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A History of the French Novel, Vol. 1

Sidenote Alcibiade ou le Moi


The best of his _Contes Moraux_ worth a good deal.]

The something else is not to be found in the "Sensibility" parts,[389] and could not be expected to be. They do, indeed, contain perhaps the most absolutely ludicrous instance of the absurdest side of that remarkable thing, except Mackenzie's great _trouvaille_ of the press-gang who unanimously melted into tears[390] at the plea of an affectionate father. Marmontel's masterpiece is not so very far removed in subject from this. It represents a good young man, who stirs up the timorous captain and crew of a ship against an Algerine pirate, and in the ensuing engagement, sabre in hand, makes a terrible carnage: "As soon as he sees an African coming on board, he runs to him and cuts him in half, crying, 'My poor mother!'" The filial hero varies this a little, when "disembowelling" the Algerine commander, by requesting the Deity to "have pity on" his parent--a proceeding faintly suggestive of a survival in his mind of the human-sacrifice period.

Fortunately, as has been said, it is not always thus: and some of the tales are amusing in almost the highest degree, being nearly as witty as Voltaire's, and entirely free from ill-nature and sculduddery. Not that Marmontel--though a great advocate for marriage, and even (for a Frenchman of his time) wonderfully favourable to falling in love _before_ marriage--pretends to be altogether superior to the customs of his own

day. We still sometimes have the "Prendre-Avoir-Quitter" series of Crebillon,[391] though with fewer details; and Mrs. Newcome would have been almost more horrified than she was at _Joseph Andrews_ by the perusal of one of Marmontel's most well-intentioned things, _Annette et Lubin_. But he never lays himself out for attractions of a doubtful kind, and none of his best stories, even when they may sometimes involve bowing in the house of Ashtoreth as well as that of Rimmon, derive their bait from this kind. Indeed they rather "assume and pass it by" as a fashion of the time.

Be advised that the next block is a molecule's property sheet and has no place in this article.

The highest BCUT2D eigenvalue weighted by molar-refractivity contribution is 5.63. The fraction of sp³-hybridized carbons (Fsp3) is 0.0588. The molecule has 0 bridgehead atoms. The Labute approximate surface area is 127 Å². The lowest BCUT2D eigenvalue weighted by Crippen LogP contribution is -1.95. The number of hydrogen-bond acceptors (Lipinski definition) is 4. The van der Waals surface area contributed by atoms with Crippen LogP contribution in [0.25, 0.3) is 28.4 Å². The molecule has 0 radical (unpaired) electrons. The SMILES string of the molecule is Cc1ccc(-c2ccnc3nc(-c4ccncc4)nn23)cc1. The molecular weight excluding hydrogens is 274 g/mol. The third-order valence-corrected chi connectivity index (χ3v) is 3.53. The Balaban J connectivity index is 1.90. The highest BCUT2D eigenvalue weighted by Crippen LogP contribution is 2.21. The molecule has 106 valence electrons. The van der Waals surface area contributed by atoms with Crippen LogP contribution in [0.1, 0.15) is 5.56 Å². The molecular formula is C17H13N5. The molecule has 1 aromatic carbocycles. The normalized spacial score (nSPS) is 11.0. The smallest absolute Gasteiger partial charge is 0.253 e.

[Sidenote: _Alcibiade ou le Moi._]

We may take three or four of them as examples. One is the very first of the collection, _Alcibiade ou le Moi_. Hardly anybody need be told that the Alcibiades of the tale, though nominally, is not in the least really the Alcibiades of history, or that his Athens is altogether Paris; while his Socrates is a kind of _philosophe_, the good points of Voltaire, Rousseau, and Diderot being combined with the faults of none of them, and his ladies are persons who--with one exception--simply could not have existed in Greece. This Alcibiades wishes to be loved "for himself," and is (not without reason) very doubtful whether he ever has been, though he is the most popular and "successful" man in Athens. His _avoir_, for the moment, is concerned with a "Prude." (Were there prudes in Greece? I think Diogenes would have gladly lent his lantern for the search.) He is desperately afraid that she only loves him for _her_self. He determines to try her; takes her, not at her deeds, but at her words, which are, of course, such as would have made the Greeks laugh as inextinguishably as their gods once did. She expresses gratitude for his unselfishness, but is anything but pleased. Divers experiments are tried by her, and when at last he hopes she will not tempt him any more, exclaiming that he is really "l'amant le plus fidele, le plus tendre et le plus respectueux" ... "et le plus sot," adds she, sharply, concluding the conversation and shutting her, let us say, doors[392] on him.

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